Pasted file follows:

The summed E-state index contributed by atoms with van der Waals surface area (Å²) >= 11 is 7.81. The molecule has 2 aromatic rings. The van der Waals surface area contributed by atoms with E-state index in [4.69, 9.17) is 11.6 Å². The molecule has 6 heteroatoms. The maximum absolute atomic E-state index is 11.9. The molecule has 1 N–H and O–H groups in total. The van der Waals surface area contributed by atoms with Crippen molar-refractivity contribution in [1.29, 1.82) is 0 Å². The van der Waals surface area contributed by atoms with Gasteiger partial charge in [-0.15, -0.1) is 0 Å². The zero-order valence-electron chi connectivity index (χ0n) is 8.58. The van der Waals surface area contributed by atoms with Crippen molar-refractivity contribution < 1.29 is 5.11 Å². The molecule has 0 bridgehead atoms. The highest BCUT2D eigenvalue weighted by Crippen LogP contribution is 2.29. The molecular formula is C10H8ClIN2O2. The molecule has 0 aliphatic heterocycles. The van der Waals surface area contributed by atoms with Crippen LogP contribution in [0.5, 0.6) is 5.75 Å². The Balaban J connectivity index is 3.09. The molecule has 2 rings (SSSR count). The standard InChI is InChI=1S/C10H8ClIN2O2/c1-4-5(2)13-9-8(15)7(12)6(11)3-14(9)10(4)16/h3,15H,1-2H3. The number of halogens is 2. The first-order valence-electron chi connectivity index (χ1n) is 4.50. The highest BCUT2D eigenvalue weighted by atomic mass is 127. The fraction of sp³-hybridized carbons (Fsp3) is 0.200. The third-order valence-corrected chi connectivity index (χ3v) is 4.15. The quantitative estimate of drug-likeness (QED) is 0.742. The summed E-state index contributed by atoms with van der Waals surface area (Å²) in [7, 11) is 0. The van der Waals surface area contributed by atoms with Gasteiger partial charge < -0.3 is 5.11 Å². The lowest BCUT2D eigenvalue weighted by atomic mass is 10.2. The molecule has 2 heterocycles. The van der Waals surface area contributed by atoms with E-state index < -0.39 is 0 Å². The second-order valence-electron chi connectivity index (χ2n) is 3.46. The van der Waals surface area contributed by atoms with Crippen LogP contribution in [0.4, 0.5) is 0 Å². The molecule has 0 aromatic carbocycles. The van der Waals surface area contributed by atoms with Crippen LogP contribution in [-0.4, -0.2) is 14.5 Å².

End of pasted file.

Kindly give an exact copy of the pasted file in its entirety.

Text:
The summed E-state index contributed by atoms with van der Waals surface area (Å²) >= 11 is 7.81. The molecule has 2 aromatic rings. The van der Waals surface area contributed by atoms with E-state index in [4.69, 9.17) is 11.6 Å². The molecule has 6 heteroatoms. The maximum absolute atomic E-state index is 11.9. The molecule has 1 N–H and O–H groups in total. The van der Waals surface area contributed by atoms with Crippen molar-refractivity contribution in [1.29, 1.82) is 0 Å². The van der Waals surface area contributed by atoms with Gasteiger partial charge in [-0.15, -0.1) is 0 Å². The zero-order valence-electron chi connectivity index (χ0n) is 8.58. The van der Waals surface area contributed by atoms with Crippen molar-refractivity contribution < 1.29 is 5.11 Å². The molecule has 0 bridgehead atoms. The highest BCUT2D eigenvalue weighted by Crippen LogP contribution is 2.29. The molecular formula is C10H8ClIN2O2. The molecule has 0 aliphatic heterocycles. The van der Waals surface area contributed by atoms with Crippen LogP contribution in [0.5, 0.6) is 5.75 Å². The Balaban J connectivity index is 3.09. The molecule has 2 rings (SSSR count). The standard InChI is InChI=1S/C10H8ClIN2O2/c1-4-5(2)13-9-8(15)7(12)6(11)3-14(9)10(4)16/h3,15H,1-2H3. The number of halogens is 2. The first-order valence-electron chi connectivity index (χ1n) is 4.50. The highest BCUT2D eigenvalue weighted by atomic mass is 127. The fraction of sp³-hybridized carbons (Fsp3) is 0.200. The third-order valence-corrected chi connectivity index (χ3v) is 4.15. The quantitative estimate of drug-likeness (QED) is 0.742. The summed E-state index contributed by atoms with van der Waals surface area (Å²) in [7, 11) is 0. The van der Waals surface area contributed by atoms with Gasteiger partial charge < -0.3 is 5.11 Å². The lowest BCUT2D eigenvalue weighted by atomic mass is 10.2. The molecule has 2 heterocycles. The van der Waals surface area contributed by atoms with E-state index < -0.39 is 0 Å². The second-order valence-electron chi connectivity index (χ2n) is 3.46. The van der Waals surface area contributed by atoms with Crippen LogP contribution in [0.4, 0.5) is 0 Å². The molecule has 0 aromatic carbocycles. The van der Waals surface area contributed by atoms with Crippen LogP contribution in [-0.4, -0.2) is 14.5 Å².